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List of Dangerous Boating Offences and Fines

February 23, 2022

There are laws in place that govern the behaviour of pleasure craft operators on Canadian waters. Their purpose is to keep waterways safe for everyone who uses them. Boaters who contravene these laws may find themselves facing fines or imprisonment, depending on the severity of the infraction.

In this article, Drive a Boat Canada presents a list of offences and fines for dangerous boating behaviour.

Boating offences under the Criminal Code

The following dangerous boating behaviours constitute criminal offences under the Criminal Code of Canada and may be punishable by fines or imprisonment.

  • It is an offence to operate a vessel in a way that is dangerous to the public. This includes boating too close to other vessels, going at dangerously high speeds and failing to slow down in conditions where visibility is reduced.
  • It is an offence to operate a vessel while consuming or under the influence of drugs or alcohol.
  • It is an offence to tow someone after dark or without a spotter. Towing is prohibited from one hour past sunset until sunrise because other boaters may not be able to see the person being towed. When towing, there must always be a spotter facing aft and keeping watch over the person being towed.
  • It is an offence to fail to stop and offer assistance in the event of a collision. Whether you are involved in an accident with another vessel or simply happen upon a collision, you are required to offer what assistance you can without compromising your own safety.
  • It is an offence to fail to comply with a demand made by an enforcement officer. These demands may include boarding and inspecting the vessel, making sure safety requirements are met and asking for your boating licence and ID.
  • It is an offence to send false distress signals, because rescue teams that respond are then unavailable for any real emergencies that may occur.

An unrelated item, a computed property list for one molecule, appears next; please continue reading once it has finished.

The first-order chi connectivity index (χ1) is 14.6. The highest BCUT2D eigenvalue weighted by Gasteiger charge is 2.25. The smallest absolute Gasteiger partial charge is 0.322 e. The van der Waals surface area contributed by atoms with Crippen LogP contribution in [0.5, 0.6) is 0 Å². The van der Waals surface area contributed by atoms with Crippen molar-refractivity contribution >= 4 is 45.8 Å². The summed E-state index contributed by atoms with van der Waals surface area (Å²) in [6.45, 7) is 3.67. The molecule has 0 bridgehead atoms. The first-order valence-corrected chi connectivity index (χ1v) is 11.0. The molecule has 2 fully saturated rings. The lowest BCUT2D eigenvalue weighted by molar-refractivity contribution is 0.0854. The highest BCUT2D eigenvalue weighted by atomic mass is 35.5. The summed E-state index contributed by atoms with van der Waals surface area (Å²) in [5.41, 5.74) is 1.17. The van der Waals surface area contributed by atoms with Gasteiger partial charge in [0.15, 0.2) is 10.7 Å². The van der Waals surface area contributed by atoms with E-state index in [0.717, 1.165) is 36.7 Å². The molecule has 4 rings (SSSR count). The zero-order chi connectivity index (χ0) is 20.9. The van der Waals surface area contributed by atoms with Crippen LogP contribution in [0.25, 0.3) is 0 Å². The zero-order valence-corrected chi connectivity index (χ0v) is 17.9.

• It is an offence to knowingly operate a vessel that is unseaworthy. Characteristics that make a vessel unseaworthy include, but are not limited to: a damaged hull or one that is inappropriate for the type of boating being done, an engine that does not meet requirements, a vessel that is overloaded and equipment that is not in good working order.
  • It is an offence to interfere with navigation aids (e.g. concealing, removing or altering them). This includes tying up to or near a boating buoy, because you could accidentally drag it away from its position or conceal it from other vessels.
  • It is an offence to operate a vessel while disqualified or prohibited from doing so.

Fines under the Contraventions Regulations

In addition to criminal offences, there are other boating offences that are subject to fines under the Contraventions Regulations. These include:

Offences Fines
Operating a vessel while underage $250 +
Operating a vessel without a pleasure craft operator card on board $250 +
Altering, defacing or removing the serial number on the boat hull $350 +
Operating a boat in a careless manner, without consideration for others $350 +
Operating a vessel without boating safety equipment that is readily accessible and in good working order $200 +
Not having enough approved PFDs/lifejackets on board

($200 + $100 for every PFD/lifejacket missing)

$200 +

$100 +

Operating a boat without a working muffler in good condition $250 +


Drive a Boat Canada: boat in compliance with the law

It’s important to be familiar with the boating laws that are in place so that you can operate your vessel safely and in compliance with regulations. Find out more by taking Drive a Boat Canada’s boating safety course, and pass our online boating exam to obtain your pleasure craft operator card!